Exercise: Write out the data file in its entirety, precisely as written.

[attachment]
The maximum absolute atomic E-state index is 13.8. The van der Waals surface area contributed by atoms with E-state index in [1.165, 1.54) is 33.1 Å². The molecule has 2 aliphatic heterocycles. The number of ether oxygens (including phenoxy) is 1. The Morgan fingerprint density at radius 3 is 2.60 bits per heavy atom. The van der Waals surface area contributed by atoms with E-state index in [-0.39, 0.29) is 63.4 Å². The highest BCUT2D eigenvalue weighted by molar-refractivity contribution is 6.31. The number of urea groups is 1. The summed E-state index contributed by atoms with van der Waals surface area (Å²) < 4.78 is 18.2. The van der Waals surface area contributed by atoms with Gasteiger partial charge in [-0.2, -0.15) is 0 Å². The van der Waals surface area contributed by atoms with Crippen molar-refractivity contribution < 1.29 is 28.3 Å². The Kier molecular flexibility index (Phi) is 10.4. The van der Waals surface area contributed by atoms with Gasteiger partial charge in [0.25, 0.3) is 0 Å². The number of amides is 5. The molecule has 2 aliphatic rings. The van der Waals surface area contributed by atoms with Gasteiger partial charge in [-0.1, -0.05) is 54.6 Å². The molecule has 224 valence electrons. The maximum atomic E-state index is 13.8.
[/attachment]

The maximum absolute atomic E-state index is 13.8. The van der Waals surface area contributed by atoms with E-state index in [1.165, 1.54) is 33.1 Å². The molecule has 2 aliphatic heterocycles. The number of ether oxygens (including phenoxy) is 1. The Morgan fingerprint density at radius 3 is 2.60 bits per heavy atom. The van der Waals surface area contributed by atoms with E-state index in [-0.39, 0.29) is 63.4 Å². The highest BCUT2D eigenvalue weighted by molar-refractivity contribution is 6.31. The number of urea groups is 1. The summed E-state index contributed by atoms with van der Waals surface area (Å²) < 4.78 is 18.2. The van der Waals surface area contributed by atoms with Gasteiger partial charge in [-0.2, -0.15) is 0 Å². The van der Waals surface area contributed by atoms with Crippen molar-refractivity contribution < 1.29 is 28.3 Å². The Kier molecular flexibility index (Phi) is 10.4. The van der Waals surface area contributed by atoms with Gasteiger partial charge in [0.25, 0.3) is 0 Å². The number of amides is 5. The molecule has 2 aliphatic rings. The van der Waals surface area contributed by atoms with Gasteiger partial charge in [-0.1, -0.05) is 54.6 Å². The molecule has 224 valence electrons. The maximum atomic E-state index is 13.8.